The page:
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 Beware a Seared Conscience

Mark 6:14-29

Message #20 

This is the third in a trilogy of messages in Mark about sharing the Gospel. Beware a Seared Conscience.

Our conscience is that part of us – that God put in us – that knows right from wrong and either comforts or afflicts us based on our actions. And the Bible warns of a seared conscience – which is a conscience that is unable to sense the knowledge of God’s right and wrong. Today, we see a powerful illustration of a seared conscience.

Don’t you love John the Baptist? John the Baptist was the forerunner for Jesus. He was sent by God to turn the “spiritual conscience” of Israel back to God.

Luke 1:17 says, . . . he will cause those who are rebellious to accept the wisdom of the Godly, and he was certainly not afraid to share God’s truth with whoever needed to hear it, regardless of their social, political, or religious standing. In fact, he was most direct with the religious leaders of the day.

And his message always started with the simple Gospel: Repent of your sins - and turn to God for Salvation.

And some time after the baptism of Jesus, John had the opportunity to share his message of repentance with Herod Antipas. Herod Antipas was the ruler for Rome over the Galilee area, but he lived in a fortress near the Dead Sea, not far from where John was baptizing.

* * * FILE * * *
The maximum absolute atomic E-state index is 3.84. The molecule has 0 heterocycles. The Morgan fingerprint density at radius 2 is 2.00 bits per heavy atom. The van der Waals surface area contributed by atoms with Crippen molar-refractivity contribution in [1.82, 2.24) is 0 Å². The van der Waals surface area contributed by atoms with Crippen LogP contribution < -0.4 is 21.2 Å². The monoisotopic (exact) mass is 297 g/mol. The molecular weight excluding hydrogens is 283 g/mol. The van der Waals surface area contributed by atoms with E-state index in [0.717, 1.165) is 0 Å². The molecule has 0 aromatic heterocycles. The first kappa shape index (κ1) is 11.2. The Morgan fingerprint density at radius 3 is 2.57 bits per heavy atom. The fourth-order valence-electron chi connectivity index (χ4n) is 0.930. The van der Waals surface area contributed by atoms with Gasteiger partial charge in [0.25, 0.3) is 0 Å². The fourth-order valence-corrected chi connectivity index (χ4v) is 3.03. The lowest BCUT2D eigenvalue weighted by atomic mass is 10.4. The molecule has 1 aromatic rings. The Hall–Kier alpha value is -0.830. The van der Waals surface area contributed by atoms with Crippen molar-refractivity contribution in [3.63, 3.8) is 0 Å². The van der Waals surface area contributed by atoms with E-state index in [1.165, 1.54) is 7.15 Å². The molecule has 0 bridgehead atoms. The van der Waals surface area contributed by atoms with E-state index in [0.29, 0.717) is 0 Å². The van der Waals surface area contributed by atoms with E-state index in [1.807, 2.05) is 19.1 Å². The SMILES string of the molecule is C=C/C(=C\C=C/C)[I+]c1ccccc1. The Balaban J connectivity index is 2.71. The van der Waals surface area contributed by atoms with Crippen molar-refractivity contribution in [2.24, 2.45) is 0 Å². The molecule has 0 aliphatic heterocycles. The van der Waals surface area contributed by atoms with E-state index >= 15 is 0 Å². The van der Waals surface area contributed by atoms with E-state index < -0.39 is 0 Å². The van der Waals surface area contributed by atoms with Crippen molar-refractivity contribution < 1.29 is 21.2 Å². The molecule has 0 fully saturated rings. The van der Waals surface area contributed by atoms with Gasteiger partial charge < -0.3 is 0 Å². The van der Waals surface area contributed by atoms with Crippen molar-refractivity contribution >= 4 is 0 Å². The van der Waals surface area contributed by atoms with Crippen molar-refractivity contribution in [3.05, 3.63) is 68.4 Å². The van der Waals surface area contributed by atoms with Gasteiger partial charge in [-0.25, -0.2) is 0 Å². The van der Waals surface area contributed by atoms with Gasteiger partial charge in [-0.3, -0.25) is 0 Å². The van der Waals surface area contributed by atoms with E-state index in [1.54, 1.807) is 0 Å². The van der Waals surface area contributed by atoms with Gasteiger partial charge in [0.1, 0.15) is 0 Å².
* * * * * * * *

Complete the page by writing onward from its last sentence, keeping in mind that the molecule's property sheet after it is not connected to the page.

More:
Herod Antipas was one of six Herod’s in the New Testament, so it can get a bit confusing. This Herod was the son of Herod the Great, who killed the babies in Bethlehem when Jesus was born, and this Herod was now Rome’s ruler over the Galilee area.

So, first, let’s meet the players in our lesson today. Herod Antipas, who we’ve already met, is the son of Herod the Great and Rome’s ruler over Galilee.

And then there’s Herod’s wife, Herodias. Herodias was the daughter of this Herod’s half-brother (Aristobulus), which made Herod’s wife, his niece.

Then, this niece first married another of Herod’s half-brothers (Phillip), and that made Herod’s wife his sister-in-law.

So, Herod’s wife (Herodias) was first his niece, then also his sister-in-law, and now – also his wife. And according to God, this was not right. And John the Baptist (maybe even politely) had let King Herod know that this was not right in God’s eyes.